India is one of the famous countries to have spiritual & historical heritage. With a history of leaders like Swami Vivekananda, Mahatma Gandhi and Chanakya, India are a country the world learns from!
Love for reading something non-fiction pushed me to get hold of this book to make it my next read. The book is well written by the famous author Radhakrishnan Pillai, making the journey through the book easier for the reader. As the name suggests what the book is about, the book talks about Chanakya and his teachings of Arthashastra.
When you get hold of the book, you take it with the mind-set of learning the Chanakya’s philosophies which you can use in your life, but unfortunately, this book doesn’t provide you with any of these. To my disappointment, the book nowhere talks about giving learning’s to the reader, but is actually talking about how the author became rich.
The style of writing used in the book is quite simple and easily readable. The intention to create such a book is to spread the knowledge to his readers. The thought of being an Indian and being proud about the same is what is kept in mind. The book has a few learnings but those are spread over the huge number of pages as 250 pages and is not justified as per the length of the book. Author is only able to say the reasons why someone shall study Arthshastra but doesn’t talk about what is there in the same much.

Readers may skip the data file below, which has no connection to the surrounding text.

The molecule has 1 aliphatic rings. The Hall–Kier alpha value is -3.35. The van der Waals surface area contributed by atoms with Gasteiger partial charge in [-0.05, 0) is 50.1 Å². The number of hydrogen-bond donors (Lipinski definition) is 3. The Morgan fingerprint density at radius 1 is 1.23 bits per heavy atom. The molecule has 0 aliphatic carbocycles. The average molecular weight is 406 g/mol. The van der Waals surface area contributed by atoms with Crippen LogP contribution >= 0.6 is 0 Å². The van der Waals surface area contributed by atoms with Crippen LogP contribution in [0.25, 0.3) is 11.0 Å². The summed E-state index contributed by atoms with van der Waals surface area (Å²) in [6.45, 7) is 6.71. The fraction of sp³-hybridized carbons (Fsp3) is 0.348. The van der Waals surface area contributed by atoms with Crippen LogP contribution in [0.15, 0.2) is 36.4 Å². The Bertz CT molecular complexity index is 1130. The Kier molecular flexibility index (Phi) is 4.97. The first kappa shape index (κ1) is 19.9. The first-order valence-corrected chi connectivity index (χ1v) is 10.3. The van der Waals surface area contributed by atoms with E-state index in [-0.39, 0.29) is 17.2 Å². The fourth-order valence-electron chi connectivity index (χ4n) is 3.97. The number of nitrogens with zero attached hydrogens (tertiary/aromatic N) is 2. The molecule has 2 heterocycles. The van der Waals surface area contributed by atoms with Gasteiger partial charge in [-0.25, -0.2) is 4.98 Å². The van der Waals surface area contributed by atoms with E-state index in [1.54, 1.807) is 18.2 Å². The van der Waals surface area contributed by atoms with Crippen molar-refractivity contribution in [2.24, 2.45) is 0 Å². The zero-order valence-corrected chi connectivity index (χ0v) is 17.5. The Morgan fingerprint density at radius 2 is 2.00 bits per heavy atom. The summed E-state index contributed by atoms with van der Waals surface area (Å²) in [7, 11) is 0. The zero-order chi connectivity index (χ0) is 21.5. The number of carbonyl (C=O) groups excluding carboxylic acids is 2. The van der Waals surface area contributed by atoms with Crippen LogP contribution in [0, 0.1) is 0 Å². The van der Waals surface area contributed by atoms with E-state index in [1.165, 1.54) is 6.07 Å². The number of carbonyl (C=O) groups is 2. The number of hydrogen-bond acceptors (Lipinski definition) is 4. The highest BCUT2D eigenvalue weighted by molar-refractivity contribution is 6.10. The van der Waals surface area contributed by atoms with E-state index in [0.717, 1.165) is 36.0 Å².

Calling it an autobiography will be very much wrong as the whole content is molded around the self-eulogy as the book talks about how the author saw Arthashastra. Rather, the book talks about how an aimless young fellow starts his journey of self – realization and becomes the richest man in the world. The author talks about himself and how he was led by his grandfather to follow the principles of Arthashastra to attain the success.
The book seems to be a little unclear as to what it is targeting to talk about making the facet lost. The book somehow loses the practicality of the life and seems to be like a cakewalk the author crosses to become the richest person. The book starts well with introducing about Chanakya and Arthashastra but somehow looses it’s track moving ahead.
One biggest lesson that I learnt from the book was that we should carry a positive attitude. Going for a job only for salary is not a good thought, but we should rather take it like an experience gaining activity we will be doing, which ultimately will be helping us later in our life.
Another remarkable learning from the book has been to become a king-maker rather than striving to become a king.
Although with expectations of reading a non-fiction book, I was disappointed to see that the book turned out to be a fictional one. The story that the author mentions seems to be real, but the omission of facts, names and other important characteristics, it ends up sounding more like a fictional book. It is good for the beginners though, as it gives them learning together with patience to read 250 pages with small chapters.